- Induced Pluripotent
- Stem Cell Therapies
- FDA Approval
Facts you should know about stem cells
- Stem cells are primitive cells that have the potential to differentiate, or develop into, a variety of specific cell types.
- There are different types of stem cells based on their origin and ability to differentiate.
- Bone marrow transplantation is an example of a stem cell therapy that has widespread use.
- Research is underway to determine whether stem cell therapy may be useful in treating a wide variety of conditions, including diabetes, heart disease, Parkinson's disease, and spinal cord injury.
What exactly do stem cells do?
Stem cells are cells that have the potential to develop into many different or specialized cell types. Stem cells can be thought of as primitive, "unspecialized" cells that can divide and become specialized cells of the body such as liver cells, muscle cells, blood cells, and other cells with specific functions.
Stem cells are referred to as "undifferentiated" cells because they have not yet committed to a developmental path that will form a specific tissue or organ. The process of changing into a specific cell type is called differentiation. In some areas of the body, stem cells divide regularly to renew and repair the existing tissue. Bone marrow and gastrointestinal tract are examples of areas in which stem cells function to renew and repair tissue.
The best and most readily understood example of a stem cell in humans is that of the fertilized egg or zygote:
- A zygote is a single cell that is formed by the union of a sperm and an ovum. The sperm and the ovum each carry half of the genetic material required to form a new individual.
- Once that single cell or zygote starts dividing, it is known as an embryo. One cell becomes 2, 2 becomes 4, 4 becomes 8, 8 becomes 16, and so on, doubling rapidly until it ultimately grows into an entire sophisticated organism composed of many different kinds of specialized cells.
- That organism, a person, is an immensely complicated structure consisting of many, many, billions of cells with functions as diverse as those of your eyes, your heart, your immune system, the color of your skin, your brain, etc.
- All of the specialized cells that make up these body systems are descendants of the original zygote, a stem cell with the potential to ultimately develop into all kinds of body cells. The cells of a zygote are totipotent, meaning that they can develop into any type of cell in the body.
The process by which stem cells commit to become differentiated, or specialized, cells is complex and involves the regulation of gene expression. Research is underway to further understand the molecular events and controls necessary for stem cells to become specialized cell types.
Why are stem cells important?
Stem cells represent an exciting area of medicine due to their potential to regenerate and repair damaged tissue. Some current therapies, such as bone marrow transplantation, already make use of stem cells and their potential for the regeneration of damaged tissues.
Other therapies that are under investigation involve transplanting stem cells into a damaged body part and directing them to grow and differentiate into healthy tissue.
Where do they get stem cells from?
Stem cells are obtained from a number of different sources depending on the type needed and the disease it is meant to treat.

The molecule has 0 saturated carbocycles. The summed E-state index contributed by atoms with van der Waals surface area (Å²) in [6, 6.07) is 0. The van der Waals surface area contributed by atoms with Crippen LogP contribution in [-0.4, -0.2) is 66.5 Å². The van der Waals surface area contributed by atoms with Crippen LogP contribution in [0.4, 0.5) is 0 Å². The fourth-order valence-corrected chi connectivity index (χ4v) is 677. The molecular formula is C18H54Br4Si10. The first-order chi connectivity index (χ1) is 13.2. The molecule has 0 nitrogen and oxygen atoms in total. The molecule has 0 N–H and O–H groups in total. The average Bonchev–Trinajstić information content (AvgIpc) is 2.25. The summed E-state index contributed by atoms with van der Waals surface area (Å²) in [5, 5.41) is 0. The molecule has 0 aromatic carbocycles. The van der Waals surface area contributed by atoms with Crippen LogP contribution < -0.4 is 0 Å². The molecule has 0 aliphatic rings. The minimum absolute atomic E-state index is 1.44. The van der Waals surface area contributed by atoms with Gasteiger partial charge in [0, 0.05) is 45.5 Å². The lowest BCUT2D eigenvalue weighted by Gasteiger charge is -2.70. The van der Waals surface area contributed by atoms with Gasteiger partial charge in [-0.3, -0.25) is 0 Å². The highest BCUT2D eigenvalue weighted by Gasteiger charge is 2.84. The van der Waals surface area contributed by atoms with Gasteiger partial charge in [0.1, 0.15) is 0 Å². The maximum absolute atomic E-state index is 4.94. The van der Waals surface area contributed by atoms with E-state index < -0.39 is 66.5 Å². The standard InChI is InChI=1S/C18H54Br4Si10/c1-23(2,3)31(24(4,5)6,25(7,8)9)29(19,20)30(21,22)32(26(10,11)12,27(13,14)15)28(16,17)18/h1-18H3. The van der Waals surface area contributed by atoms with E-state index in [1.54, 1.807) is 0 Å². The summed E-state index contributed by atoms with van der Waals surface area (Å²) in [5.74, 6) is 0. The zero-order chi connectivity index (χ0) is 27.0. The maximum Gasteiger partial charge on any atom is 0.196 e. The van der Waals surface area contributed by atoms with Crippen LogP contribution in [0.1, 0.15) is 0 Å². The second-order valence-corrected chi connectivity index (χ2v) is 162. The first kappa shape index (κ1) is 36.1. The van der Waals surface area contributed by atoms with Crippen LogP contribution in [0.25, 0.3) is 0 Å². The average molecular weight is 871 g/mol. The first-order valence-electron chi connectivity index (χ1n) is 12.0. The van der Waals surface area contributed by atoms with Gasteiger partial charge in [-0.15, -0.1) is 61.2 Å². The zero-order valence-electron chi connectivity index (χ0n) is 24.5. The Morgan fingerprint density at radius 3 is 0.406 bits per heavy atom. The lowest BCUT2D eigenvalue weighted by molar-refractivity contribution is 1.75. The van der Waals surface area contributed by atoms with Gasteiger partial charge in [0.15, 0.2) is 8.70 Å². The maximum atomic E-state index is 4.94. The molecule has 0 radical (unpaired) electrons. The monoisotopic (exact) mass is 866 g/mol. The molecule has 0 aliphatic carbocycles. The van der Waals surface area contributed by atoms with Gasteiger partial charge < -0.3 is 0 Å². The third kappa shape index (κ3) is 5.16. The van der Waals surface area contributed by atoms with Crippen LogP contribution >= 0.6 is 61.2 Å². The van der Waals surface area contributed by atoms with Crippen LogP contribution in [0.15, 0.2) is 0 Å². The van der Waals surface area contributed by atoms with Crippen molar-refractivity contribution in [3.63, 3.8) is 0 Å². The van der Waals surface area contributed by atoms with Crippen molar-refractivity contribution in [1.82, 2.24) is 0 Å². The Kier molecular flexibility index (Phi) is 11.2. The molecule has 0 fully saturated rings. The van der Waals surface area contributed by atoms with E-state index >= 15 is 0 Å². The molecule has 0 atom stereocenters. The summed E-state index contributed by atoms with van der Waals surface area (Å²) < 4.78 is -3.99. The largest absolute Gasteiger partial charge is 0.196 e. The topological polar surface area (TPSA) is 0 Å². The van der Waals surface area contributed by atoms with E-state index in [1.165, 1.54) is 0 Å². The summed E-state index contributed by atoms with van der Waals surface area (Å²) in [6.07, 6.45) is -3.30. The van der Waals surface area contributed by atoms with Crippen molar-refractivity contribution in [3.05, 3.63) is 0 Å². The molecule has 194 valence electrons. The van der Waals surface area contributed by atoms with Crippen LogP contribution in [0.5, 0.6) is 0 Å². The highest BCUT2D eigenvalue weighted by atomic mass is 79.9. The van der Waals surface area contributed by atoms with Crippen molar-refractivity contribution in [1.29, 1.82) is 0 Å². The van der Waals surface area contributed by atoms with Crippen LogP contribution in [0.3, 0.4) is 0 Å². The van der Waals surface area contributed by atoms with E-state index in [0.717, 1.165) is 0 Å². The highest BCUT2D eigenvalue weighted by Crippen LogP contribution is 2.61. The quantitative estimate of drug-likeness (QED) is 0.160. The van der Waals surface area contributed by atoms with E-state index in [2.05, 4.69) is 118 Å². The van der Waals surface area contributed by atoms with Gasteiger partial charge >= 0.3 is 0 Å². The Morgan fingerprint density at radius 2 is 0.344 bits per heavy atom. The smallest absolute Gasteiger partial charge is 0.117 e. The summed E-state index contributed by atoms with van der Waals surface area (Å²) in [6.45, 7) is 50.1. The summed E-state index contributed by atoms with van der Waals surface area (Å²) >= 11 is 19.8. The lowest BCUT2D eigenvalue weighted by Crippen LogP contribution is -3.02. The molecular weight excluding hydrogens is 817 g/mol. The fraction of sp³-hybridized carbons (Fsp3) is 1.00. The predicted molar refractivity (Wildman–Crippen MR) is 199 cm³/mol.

The most common sources of stem cells include the following:
- Embryonic stem cells
- Fetal stem cells
- Adult stem cells
- Peripheral stem cells
- Perinatal stem cells
- Induced pluripotent stem cells
Embryonic stem cells
During the early stages of embryonic development, cells remain relatively undifferentiated (immature) and appear to possess the ability to become, or differentiate, into almost any tissue within the body. For example, cells taken from one section of an embryo that might have become part of the eye can be transferred into another section of the embryo and could develop into blood, muscle, nerve, or liver cells.
Cells in the early embryonic stage are totipotent (see above) and can differentiate to become any type of body cell. After about 7 days, the zygote forms a structure known as a blastocyst, which contains a mass of cells that eventually become the fetus, as well as trophoblastic tissue that eventually becomes the placenta. If cells are taken from the blastocyst at this stage, they are known as pluripotent, meaning that they can become many different types of human cells. Cells at this stage are often referred to as blastocyst embryonic stem cells. When any type of embryonic stem cells is grown in culture in the laboratory, they can divide and grow indefinitely. These cells are then known as embryonic stem cell lines.
Fetal stem cells
The embryo is referred to as a fetus after the eighth week of development. The fetus contains stem cells that are pluripotent and eventually develop into the different body tissues in the fetus.
Adult stem cells
Adult stem cells are present in all humans in small numbers. The adult stem cell is one of the classes of cells that we have been able to manipulate quite effectively in the bone marrow transplant arena over the past 30 years. These are stem cells that are largely tissue-specific in their location. Rather than typically giving rise to all of the cells of the body, these cells are capable of giving rise only to a few types of cells that develop into a specific tissue or organ. They are therefore known as multipotent stem cells. Adult stem cells are sometimes referred to as somatic stem cells.
The best example of an adult stem cell is the blood stem cell (hematopoietic stem cell). When we refer to a bone marrow transplant, a stem cell transplant, or a blood transplant, the cell being transplanted is the hematopoietic stem cell or blood stem cell. This cell is a very rare cell that is found primarily within the bone marrow of an adult.